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|Articles - July 2010|
|Saturday, June 26, 2010|
It was the year before the start of the new millennium and 1999 wasted no time in generating some of the biggest events of its decade. In January, the Euro currency was launched and President Bill Clinton’s impeachment trial in the Senate began. In February, the New Carissa ran aground off Coos Bay and Clinton was acquitted. The “Melissa worm” in March infected Microsoft applications, and April brought the unspeakable tragedy of the Columbine High School shootings.
The year also saw the death of John F. Kennedy Jr. and his wife and sister-in-law when their plane crashed, Lance Armstrong winning his first Tour de France, and a Portland jury ordering Philip Morris to pay $81 million to the family of a man who died of lung cancer. My Space, Bluetooth and Napster debuted and Viacom announced it would buy CBS for $36 billion, the largest media acquisition in history. The average price of a new house was $131,750, gas cost $1.22 a gallon and the Dow closed above 11,000 for the first time.
Closer to home, Oregon Business published its Private 150 list, an annual ranking of the private Oregon companies with the largest gross revenues. Topping the list were two companies with revenues of more than $1 billion: window and door king Jeld-Wen and wood products distributor North Pacific Group. The editor’s note that ran with the list proudly noted that 97 of the 150 companies had a website.
It was the last year that there were only two companies in the billion-dollar club. Over the next 10 years the list rose and fell with Oregon’s economy:
In 2005 there were four: Jeld-Wen, North Pacific, Hampton Affiliates, Les Schwab and Roseburg Forest Products. The housing and construction industries roared.
In 2006, there were seven: Jeld-Wen, Hampton Affiliates, Epic Aviation (fuel distribution), Les Schwab, North Pacific, Roseburg Forest Products and Colson &Colson/Holiday Retirement. The addition of Roseburg made three forest product companies on the list as the housing industry boom continued.
In 2007, there were nine: Jeld-Wen, Hoffman Construction, Les Schwab, Epic, North Pacific, Colson & Colson, Roseburg Forest Products, Hampton Affiliates and Vesta (electronic payments). The boom was at its peak …
In 2008, there were six: Jeld-Wen, Hoffman, Les Schwab, Epic, Roseburg Forest, North Pacific. The construction industry and the rest of the economy collapsed …
In 2009, there were four: Jeld-Wen, Les Schwab, Epic, Hoffman, Roseburg Forest. And the collapse continued …
And then there were two. The 2010 billion-dollar club is dialed back down to 1999 levels with Jeld-Wen and Les Schwab the lone survivors of the Great Recession Massacre. The club is not the only indicator of a healthy economy, but it’s not a bad thumbnail. Here’s hoping the picture gets better next year.
Monday, July 14, 2014
BY TERRY "STARBUCKER" ST. MARIE
I really didn’t know that much about angel investing, but I did know a lot about the entrepreneurial spirit.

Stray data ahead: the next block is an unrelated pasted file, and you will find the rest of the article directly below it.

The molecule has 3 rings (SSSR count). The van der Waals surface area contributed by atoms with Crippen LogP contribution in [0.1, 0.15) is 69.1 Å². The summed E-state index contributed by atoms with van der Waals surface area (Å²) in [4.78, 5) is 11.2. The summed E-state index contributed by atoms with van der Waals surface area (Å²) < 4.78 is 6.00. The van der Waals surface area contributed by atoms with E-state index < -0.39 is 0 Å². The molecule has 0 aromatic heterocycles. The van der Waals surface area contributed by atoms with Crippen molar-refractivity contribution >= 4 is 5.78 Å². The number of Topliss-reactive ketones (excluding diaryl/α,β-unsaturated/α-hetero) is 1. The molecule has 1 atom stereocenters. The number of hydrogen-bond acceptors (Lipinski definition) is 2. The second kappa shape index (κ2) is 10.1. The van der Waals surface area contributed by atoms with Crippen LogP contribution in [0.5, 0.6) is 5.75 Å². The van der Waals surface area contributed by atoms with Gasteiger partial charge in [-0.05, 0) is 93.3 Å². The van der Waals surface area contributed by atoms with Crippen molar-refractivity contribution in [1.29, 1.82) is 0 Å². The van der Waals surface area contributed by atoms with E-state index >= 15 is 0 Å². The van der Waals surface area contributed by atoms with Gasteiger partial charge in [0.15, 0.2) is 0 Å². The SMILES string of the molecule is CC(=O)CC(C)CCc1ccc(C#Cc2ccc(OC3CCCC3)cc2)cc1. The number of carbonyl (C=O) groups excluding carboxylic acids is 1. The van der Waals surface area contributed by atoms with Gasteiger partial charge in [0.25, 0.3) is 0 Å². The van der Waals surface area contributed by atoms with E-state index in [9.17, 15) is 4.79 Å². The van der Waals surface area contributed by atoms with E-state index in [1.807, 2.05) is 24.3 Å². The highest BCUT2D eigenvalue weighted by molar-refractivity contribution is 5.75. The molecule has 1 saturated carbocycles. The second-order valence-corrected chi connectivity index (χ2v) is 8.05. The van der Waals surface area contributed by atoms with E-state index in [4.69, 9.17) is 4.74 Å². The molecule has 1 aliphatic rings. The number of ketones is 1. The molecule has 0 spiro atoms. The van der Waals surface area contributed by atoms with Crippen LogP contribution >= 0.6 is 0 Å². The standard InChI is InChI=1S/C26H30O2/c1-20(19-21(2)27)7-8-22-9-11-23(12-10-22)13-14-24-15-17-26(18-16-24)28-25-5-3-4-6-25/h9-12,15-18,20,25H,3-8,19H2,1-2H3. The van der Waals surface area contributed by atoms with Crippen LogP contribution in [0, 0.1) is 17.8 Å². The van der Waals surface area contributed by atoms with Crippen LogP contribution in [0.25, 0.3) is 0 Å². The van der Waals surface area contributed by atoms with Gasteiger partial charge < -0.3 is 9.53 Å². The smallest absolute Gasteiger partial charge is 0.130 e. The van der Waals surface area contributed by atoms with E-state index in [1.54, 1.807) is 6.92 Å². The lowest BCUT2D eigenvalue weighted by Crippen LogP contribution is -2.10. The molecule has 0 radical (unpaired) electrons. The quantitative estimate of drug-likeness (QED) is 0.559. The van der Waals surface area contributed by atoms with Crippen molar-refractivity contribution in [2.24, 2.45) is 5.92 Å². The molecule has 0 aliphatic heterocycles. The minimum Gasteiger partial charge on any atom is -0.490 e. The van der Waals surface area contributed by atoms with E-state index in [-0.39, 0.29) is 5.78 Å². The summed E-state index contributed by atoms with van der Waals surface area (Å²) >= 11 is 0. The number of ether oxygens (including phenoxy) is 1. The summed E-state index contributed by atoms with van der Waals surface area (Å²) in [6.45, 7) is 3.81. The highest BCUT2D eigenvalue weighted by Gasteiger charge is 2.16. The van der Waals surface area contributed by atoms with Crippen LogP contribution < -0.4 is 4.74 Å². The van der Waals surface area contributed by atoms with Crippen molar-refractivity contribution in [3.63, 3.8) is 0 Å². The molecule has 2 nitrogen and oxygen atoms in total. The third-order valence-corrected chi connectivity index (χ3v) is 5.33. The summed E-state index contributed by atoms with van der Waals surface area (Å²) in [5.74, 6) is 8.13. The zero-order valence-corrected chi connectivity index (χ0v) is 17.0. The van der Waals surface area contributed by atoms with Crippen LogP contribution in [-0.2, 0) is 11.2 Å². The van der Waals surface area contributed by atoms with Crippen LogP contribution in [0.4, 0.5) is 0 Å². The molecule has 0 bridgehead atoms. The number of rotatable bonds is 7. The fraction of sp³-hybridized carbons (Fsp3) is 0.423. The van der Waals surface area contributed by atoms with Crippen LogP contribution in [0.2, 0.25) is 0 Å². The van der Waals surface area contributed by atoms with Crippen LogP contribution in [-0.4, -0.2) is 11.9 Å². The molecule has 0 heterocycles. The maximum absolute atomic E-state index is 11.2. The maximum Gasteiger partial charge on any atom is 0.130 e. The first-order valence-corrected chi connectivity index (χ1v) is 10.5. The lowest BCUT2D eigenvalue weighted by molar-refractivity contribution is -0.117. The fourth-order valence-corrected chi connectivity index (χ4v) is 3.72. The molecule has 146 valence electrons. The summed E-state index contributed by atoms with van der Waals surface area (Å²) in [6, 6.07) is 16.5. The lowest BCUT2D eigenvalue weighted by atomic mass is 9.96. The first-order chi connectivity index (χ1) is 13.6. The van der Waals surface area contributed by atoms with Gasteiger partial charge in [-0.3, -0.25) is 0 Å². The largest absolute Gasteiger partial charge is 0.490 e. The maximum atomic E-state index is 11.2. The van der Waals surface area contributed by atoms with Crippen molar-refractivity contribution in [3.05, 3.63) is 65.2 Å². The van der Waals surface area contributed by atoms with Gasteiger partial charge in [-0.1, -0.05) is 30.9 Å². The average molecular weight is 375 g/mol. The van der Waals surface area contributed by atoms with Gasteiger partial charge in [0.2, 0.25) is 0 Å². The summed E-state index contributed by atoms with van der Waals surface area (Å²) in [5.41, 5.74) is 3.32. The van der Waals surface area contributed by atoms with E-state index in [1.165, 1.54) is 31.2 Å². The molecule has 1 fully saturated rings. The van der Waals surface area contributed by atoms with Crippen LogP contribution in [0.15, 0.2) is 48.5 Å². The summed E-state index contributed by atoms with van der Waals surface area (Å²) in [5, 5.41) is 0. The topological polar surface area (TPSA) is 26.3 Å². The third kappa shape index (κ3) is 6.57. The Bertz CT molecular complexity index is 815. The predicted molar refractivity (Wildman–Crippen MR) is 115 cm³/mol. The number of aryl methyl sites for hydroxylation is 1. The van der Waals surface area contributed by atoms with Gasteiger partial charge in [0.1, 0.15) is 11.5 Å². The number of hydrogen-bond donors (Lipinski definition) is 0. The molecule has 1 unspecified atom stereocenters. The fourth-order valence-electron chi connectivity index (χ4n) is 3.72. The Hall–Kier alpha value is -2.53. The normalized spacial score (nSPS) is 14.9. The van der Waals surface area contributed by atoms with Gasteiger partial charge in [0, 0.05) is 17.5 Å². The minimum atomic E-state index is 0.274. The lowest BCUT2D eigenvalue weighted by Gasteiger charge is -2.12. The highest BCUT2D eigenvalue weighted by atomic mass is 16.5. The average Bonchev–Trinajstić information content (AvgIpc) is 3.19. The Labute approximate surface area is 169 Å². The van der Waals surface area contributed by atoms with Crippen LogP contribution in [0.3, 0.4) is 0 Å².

Thursday, July 03, 2014
BY TED AUSTIN & MIKE BAELE | GUEST CONTRIBUTORS
The Office of Economic Analysis announced that Oregon is currently enjoying the strongest job growth since 2006. While this resurgence has been welcome, the lingering effects of the 2008 “Great Recession” continues to affect Oregon businesses, especially with regard to estate planning and business succession.
Monday, July 14, 2014
BY VIVIAN MCINERNY | OB BLOGGER
Some people think Amazon’s winking eye logo is starting to look like a hoodwink.
Thursday, June 05, 2014
BY HANNAH WALLACE | OB BLOGGER
What does it take to launch and run one of these mobile food businesses?
Friday, June 06, 2014
BY KATIE AUSBURGER | OB GUEST CONTRIBUTOR
How to build a hipster-friendly work environment.
Tuesday, July 01, 2014
BY HANNAH WALLACE | OB BLOGGER
Demand for organic food continues to soar: Last year, sales of organic food rose to $32.3 billion — up 10% from 2012. In Oregon, organic produce wholesaler Organically Grown Co. has been championing organic growing methods for four decades.
Wednesday, July 09, 2014
BY LINDA BAKER | OB EDITOR
Scott Kveton, the CEO of Urban Airship is taking a leave of absence from the company. As the story continues to unfold, here’s our perspective on a few of the key players.
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|Facebook revenue surges 61%|
|Walmart unexpectedly fires CEO|
|GM profit declines 80%|
|Study: Dogs can feel jealousy|
|Boeing profit surges 52%|
Vigilant enters a New Year with a new president.
How George Fox has become one of Oregon's largest private universities.
Forest Grove sees growth in the burgeoning food and beverage scene.
Lane Powell Shareholder Susan K. Eggum has been elected as vice chair of programs and projects for the International Association of Defense Counsel’s (IADC’s) Employment Law Committee.
Geffen Mesher is saddened to announce the passing of long-time shareholder, Tom “Mike” Anderson, who died on July 10, 2014, from liver disease diagnosed after recent heart surgery. He was 55 years old.
Fifteen Lane Powell attorneys have been named 2014 “Oregon Super Lawyers,” and another five attorneys have been named as “Oregon Rising Stars” by Super Lawyers magazine.